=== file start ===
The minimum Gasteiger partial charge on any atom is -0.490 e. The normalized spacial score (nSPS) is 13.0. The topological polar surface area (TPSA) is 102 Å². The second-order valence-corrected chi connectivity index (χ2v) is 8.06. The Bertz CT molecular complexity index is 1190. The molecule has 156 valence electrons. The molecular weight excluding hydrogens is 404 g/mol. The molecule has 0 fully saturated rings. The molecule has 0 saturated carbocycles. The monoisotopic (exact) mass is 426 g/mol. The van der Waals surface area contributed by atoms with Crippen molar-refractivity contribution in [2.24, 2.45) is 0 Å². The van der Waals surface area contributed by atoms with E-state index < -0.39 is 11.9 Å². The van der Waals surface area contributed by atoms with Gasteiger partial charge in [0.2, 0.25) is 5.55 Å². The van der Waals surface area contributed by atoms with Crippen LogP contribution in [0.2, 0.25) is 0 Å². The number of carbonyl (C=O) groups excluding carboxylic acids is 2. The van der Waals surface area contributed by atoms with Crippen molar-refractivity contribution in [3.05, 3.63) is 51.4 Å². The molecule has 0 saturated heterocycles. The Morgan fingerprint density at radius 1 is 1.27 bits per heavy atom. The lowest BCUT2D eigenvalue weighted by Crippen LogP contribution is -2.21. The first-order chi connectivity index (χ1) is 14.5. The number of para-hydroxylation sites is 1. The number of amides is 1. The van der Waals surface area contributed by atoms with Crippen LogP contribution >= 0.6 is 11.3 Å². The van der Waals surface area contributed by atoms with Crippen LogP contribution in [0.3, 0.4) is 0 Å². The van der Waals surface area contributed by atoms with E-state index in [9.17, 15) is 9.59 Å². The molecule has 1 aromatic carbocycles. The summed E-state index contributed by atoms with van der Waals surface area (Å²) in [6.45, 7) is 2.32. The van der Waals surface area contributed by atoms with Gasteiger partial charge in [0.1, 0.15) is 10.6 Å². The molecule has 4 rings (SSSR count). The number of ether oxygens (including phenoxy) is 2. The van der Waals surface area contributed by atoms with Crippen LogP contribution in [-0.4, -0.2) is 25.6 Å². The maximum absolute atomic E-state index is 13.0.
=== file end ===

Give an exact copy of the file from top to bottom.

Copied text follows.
The minimum Gasteiger partial charge on any atom is -0.490 e. The normalized spacial score (nSPS) is 13.0. The topological polar surface area (TPSA) is 102 Å². The second-order valence-corrected chi connectivity index (χ2v) is 8.06. The Bertz CT molecular complexity index is 1190. The molecule has 156 valence electrons. The molecular weight excluding hydrogens is 404 g/mol. The molecule has 0 fully saturated rings. The molecule has 0 saturated carbocycles. The monoisotopic (exact) mass is 426 g/mol. The van der Waals surface area contributed by atoms with Crippen molar-refractivity contribution in [2.24, 2.45) is 0 Å². The van der Waals surface area contributed by atoms with E-state index < -0.39 is 11.9 Å². The van der Waals surface area contributed by atoms with Gasteiger partial charge in [0.2, 0.25) is 5.55 Å². The van der Waals surface area contributed by atoms with Crippen LogP contribution in [0.2, 0.25) is 0 Å². The number of carbonyl (C=O) groups excluding carboxylic acids is 2. The van der Waals surface area contributed by atoms with Crippen molar-refractivity contribution in [3.05, 3.63) is 51.4 Å². The molecule has 0 saturated heterocycles. The Morgan fingerprint density at radius 1 is 1.27 bits per heavy atom. The lowest BCUT2D eigenvalue weighted by Crippen LogP contribution is -2.21. The first-order chi connectivity index (χ1) is 14.5. The number of para-hydroxylation sites is 1. The number of amides is 1. The van der Waals surface area contributed by atoms with Crippen LogP contribution >= 0.6 is 11.3 Å². The van der Waals surface area contributed by atoms with Crippen LogP contribution in [0.3, 0.4) is 0 Å². The van der Waals surface area contributed by atoms with E-state index in [9.17, 15) is 9.59 Å². The molecule has 1 aromatic carbocycles. The summed E-state index contributed by atoms with van der Waals surface area (Å²) in [6.45, 7) is 2.32. The van der Waals surface area contributed by atoms with Gasteiger partial charge in [0.1, 0.15) is 10.6 Å². The molecule has 4 rings (SSSR count). The number of ether oxygens (including phenoxy) is 2. The van der Waals surface area contributed by atoms with Crippen LogP contribution in [-0.4, -0.2) is 25.6 Å². The maximum absolute atomic E-state index is 13.0.